|Publication number||US7240263 B2|
|Application number||US 10/906,448|
|Publication date||Jul 3, 2007|
|Filing date||Feb 21, 2005|
|Priority date||Feb 21, 2005|
|Also published as||US20060242505|
|Publication number||10906448, 906448, US 7240263 B2, US 7240263B2, US-B2-7240263, US7240263 B2, US7240263B2|
|Inventors||John Stanley Bialas, Jr., Ralph D. Kilmoyer|
|Original Assignee||International Business Machines Corporation|
|Export Citation||BiBTeX, EndNote, RefMan|
|Patent Citations (5), Non-Patent Citations (1), Referenced by (4), Classifications (9), Legal Events (8)|
|External Links: USPTO, USPTO Assignment, Espacenet|
1. Technical Field
The present invention relates to testing tools in general, and, in particular, to an apparatus for testing logic circuits. Still more particularly, the present invention relates to an apparatus for performing stuck fault testings within an integrated circuit.
2. Description of Related Art
Level-sensitive scan design (LSSD) tests are utilized to test the logic within integrated circuit devices in a reliable and efficient manner. During an LSSD testing, a chain of shift register latches (SRLs) is coupled to the inputs and outputs of an internal logic under test (LUT). Test data is scanned serially into one chain (i.e., the input chain) of the SRLs. When the input shift register is full, the data propagate through the LUT, and the data are then written into a second chain (i.e., the output chain) of the SRLs. The acquired data are then scanned serially out and compared to the expected data. If the acquired data do not match the expected data, the LSSD test will indicate that the LUT is not functioning properly. Such type of general functionality tests is commonly referred to as a stuck fault testing because it determines the existence of permanent (or stuck) errors in the LUT.
However, in addition to confirming the functionality of the LUT, it is also desirable to check the propagation delay through the LUT. That is, even when the stuck fault testing confirms that the LUT achieves the desired function, the corresponding circuit will not meet its performance specifications if it cannot produce the logic signals within an allocated time. The tests that determine propagation delays and detect propagation delay failures are commonly referred to as performance fault(or transition fault) testings.
The present disclosure provides an improved apparatus for performing stuck fault testings within integrated circuits.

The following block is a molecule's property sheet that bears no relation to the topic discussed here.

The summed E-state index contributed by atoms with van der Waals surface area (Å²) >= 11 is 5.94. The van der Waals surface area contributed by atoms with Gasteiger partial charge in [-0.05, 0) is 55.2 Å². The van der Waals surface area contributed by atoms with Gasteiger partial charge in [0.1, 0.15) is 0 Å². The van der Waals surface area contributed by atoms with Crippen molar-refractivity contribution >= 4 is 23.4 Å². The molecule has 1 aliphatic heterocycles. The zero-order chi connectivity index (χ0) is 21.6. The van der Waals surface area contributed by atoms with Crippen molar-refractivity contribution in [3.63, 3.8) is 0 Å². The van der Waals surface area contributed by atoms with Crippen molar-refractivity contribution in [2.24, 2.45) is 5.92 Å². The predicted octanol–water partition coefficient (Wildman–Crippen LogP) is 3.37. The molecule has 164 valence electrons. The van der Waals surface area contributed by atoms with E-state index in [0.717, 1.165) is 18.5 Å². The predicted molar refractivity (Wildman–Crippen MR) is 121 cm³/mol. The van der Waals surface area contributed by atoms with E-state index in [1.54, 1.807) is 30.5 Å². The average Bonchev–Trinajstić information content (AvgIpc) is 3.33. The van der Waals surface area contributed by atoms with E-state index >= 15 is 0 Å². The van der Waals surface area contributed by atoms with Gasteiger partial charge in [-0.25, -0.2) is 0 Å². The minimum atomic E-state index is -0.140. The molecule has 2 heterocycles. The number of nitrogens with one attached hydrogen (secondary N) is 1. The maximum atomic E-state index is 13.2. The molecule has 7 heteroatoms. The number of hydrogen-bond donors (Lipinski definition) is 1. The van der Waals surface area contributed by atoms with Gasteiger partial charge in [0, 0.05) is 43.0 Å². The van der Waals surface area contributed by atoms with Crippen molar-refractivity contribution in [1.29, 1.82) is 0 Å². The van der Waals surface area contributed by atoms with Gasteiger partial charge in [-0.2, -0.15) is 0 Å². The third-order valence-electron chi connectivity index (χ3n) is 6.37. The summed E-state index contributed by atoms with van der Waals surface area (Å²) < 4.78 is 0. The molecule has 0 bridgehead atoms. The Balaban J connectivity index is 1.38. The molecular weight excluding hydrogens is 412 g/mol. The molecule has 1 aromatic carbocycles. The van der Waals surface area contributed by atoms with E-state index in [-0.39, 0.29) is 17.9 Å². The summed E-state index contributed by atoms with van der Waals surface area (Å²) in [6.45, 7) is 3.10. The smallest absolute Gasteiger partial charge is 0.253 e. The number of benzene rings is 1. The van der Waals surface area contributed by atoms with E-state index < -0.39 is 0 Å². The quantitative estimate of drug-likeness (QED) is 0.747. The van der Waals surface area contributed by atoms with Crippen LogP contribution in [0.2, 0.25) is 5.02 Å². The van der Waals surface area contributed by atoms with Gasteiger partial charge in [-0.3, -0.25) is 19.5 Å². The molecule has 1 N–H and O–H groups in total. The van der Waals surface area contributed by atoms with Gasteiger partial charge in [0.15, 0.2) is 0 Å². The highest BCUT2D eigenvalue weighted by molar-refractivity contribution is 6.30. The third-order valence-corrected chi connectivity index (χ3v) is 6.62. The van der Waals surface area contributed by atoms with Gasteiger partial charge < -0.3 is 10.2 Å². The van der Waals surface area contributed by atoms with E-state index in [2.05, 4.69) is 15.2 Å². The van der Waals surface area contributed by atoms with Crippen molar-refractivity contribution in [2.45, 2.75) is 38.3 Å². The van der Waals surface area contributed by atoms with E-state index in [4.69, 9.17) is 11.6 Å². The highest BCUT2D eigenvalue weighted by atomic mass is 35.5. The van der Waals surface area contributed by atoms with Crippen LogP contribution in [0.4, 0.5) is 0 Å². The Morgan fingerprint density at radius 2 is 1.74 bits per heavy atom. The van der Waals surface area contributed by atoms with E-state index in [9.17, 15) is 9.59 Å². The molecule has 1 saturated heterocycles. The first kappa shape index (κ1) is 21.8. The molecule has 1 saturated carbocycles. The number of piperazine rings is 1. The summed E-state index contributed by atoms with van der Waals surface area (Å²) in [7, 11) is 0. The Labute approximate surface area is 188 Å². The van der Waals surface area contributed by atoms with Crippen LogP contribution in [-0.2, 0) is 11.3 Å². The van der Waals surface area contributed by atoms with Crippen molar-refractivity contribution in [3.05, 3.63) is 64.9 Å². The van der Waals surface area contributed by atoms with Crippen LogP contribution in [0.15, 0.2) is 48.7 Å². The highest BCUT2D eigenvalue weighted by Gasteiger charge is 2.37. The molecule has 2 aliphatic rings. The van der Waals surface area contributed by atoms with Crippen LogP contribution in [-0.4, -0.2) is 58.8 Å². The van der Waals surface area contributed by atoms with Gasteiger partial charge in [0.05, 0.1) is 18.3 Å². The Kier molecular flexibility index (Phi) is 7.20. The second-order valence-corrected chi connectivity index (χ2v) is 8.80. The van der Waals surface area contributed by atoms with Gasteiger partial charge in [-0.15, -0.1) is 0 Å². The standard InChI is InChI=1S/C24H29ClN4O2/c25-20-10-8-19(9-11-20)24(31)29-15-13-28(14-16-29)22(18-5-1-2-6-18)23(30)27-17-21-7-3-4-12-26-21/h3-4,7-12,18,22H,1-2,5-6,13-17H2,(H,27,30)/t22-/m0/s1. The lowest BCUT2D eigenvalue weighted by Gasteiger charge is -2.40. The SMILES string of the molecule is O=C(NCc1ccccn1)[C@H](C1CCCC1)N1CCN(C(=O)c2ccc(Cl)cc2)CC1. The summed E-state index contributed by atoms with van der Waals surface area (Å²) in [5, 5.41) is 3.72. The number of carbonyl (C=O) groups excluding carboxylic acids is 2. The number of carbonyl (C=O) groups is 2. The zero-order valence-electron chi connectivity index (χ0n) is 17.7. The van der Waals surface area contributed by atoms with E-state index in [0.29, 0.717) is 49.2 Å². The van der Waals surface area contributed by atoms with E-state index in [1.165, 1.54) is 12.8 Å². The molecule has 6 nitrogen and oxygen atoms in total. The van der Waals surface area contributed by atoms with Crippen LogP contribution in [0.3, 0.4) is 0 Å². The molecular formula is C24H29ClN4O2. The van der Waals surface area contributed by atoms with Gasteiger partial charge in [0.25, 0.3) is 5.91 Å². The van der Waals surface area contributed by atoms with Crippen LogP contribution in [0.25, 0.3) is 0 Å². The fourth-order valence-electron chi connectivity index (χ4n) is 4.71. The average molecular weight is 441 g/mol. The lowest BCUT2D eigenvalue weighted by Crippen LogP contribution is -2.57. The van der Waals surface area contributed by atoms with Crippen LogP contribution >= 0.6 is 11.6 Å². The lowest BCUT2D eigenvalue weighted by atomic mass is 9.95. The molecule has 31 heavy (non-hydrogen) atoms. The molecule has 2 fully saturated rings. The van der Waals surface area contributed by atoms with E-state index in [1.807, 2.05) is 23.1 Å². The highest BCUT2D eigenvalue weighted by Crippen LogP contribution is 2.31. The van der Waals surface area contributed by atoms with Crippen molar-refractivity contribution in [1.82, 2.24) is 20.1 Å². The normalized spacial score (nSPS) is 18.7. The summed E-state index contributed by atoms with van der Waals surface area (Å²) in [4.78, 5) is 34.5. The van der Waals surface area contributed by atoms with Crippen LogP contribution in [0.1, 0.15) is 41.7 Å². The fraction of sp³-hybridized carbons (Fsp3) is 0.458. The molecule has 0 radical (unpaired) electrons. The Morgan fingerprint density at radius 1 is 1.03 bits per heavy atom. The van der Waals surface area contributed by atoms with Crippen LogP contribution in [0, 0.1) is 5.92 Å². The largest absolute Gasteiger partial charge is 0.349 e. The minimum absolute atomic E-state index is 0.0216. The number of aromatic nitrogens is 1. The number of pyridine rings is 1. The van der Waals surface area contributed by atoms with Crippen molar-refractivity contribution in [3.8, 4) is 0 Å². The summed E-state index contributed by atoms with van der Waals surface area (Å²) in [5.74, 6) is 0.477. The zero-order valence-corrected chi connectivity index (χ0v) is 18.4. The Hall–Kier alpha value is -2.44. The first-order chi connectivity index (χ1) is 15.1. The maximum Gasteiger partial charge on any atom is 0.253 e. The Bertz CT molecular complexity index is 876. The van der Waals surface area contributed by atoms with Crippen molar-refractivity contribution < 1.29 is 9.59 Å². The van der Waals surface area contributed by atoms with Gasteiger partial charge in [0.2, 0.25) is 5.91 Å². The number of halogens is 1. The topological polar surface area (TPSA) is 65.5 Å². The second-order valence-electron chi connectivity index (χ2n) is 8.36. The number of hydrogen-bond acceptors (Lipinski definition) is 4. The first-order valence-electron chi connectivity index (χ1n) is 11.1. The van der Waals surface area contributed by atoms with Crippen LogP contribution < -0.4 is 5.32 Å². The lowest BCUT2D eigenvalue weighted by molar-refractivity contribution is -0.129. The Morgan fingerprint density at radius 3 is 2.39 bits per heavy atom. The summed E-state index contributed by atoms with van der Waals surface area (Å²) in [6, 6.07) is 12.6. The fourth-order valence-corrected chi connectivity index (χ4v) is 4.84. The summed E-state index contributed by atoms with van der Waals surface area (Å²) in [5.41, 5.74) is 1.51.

In accordance with a preferred embodiment of the present invention, a delay chain structure includes a first select register, a second select register, a decoder and a chain of multiplexors. With a set of select signals, the first select register generates a set of true encoded select signals, and the second select register generates a set of complement encoded select signals. Coupled to the first and second select registers, the decoder decodes the set of true encoded select signals and the set of complement encoded signals for controlling the chain of multiplexors. The select control of each multiplexor within the chain of multiplexors is connected to one of the outputs of the decoder. The chain of multiplexors generates a single output value based on the set of select signals.
All features and advantages of the present invention will become apparent in the following detailed written description.
The invention itself, as well as a preferred mode of use, further objects, and advantages thereof, will best be understood by reference to the following detailed description of an illustrative embodiment when read in conjunction with the accompanying drawings, wherein:
In order to perform stuck fault testings and performance testings, a critical path is defined within a logic under test (LUT), and test signals must propagate through the critical path within a predetermined amount of time. Stuck fault test results are provided by comparing the expected data to the acquired data as described above. Performance test results indicate signals that do not propagate through the critical path of the LUT within a predetermined amount of time.
Referring now to the drawings and in particular to
During operation, data are acquired by master latch L1 of SRL 12 at data signal input DI0 by pulsing clock signal input C of master latch L1 of SRL 12. Data are then sent from master latch L1 of SRL 12 to slave latch L2 of SRL 12 by pulsing clock signal input B of slave latch L2 of SRL 12. After pulsing clock signal input A of master latch L1 of SRL 14, data are sent from slave latch L2 of SRL 12 to master latch L1 of SRL 14.
With reference now to
As a digital structure, testability requirements dictate that delay chain structure 20 be fully testable to a level of, for example, 99.80% with no untestable faults. As shown in